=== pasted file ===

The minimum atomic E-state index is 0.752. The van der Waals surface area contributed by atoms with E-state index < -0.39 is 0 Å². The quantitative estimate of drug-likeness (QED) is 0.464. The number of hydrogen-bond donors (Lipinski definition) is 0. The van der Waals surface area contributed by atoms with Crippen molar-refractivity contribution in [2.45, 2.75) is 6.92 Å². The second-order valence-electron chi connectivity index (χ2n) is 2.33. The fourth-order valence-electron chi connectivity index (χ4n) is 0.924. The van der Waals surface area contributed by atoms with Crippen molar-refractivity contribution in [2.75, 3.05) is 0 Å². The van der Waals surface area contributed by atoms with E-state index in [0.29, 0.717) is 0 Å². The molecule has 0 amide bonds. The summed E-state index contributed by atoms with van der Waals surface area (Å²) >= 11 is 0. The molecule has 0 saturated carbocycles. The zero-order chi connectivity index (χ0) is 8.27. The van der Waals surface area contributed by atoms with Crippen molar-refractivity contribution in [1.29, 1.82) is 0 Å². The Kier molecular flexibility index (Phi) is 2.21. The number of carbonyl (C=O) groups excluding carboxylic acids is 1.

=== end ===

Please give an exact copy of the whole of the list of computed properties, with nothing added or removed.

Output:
The minimum atomic E-state index is 0.752. The van der Waals surface area contributed by atoms with E-state index < -0.39 is 0 Å². The quantitative estimate of drug-likeness (QED) is 0.464. The number of hydrogen-bond donors (Lipinski definition) is 0. The van der Waals surface area contributed by atoms with Crippen molar-refractivity contribution in [2.45, 2.75) is 6.92 Å². The second-order valence-electron chi connectivity index (χ2n) is 2.33. The fourth-order valence-electron chi connectivity index (χ4n) is 0.924. The van der Waals surface area contributed by atoms with Crippen molar-refractivity contribution in [2.75, 3.05) is 0 Å². The van der Waals surface area contributed by atoms with E-state index in [0.29, 0.717) is 0 Å². The molecule has 0 amide bonds. The summed E-state index contributed by atoms with van der Waals surface area (Å²) >= 11 is 0. The molecule has 0 saturated carbocycles. The zero-order chi connectivity index (χ0) is 8.27. The van der Waals surface area contributed by atoms with Crippen molar-refractivity contribution in [1.29, 1.82) is 0 Å². The Kier molecular flexibility index (Phi) is 2.21. The number of carbonyl (C=O) groups excluding carboxylic acids is 1.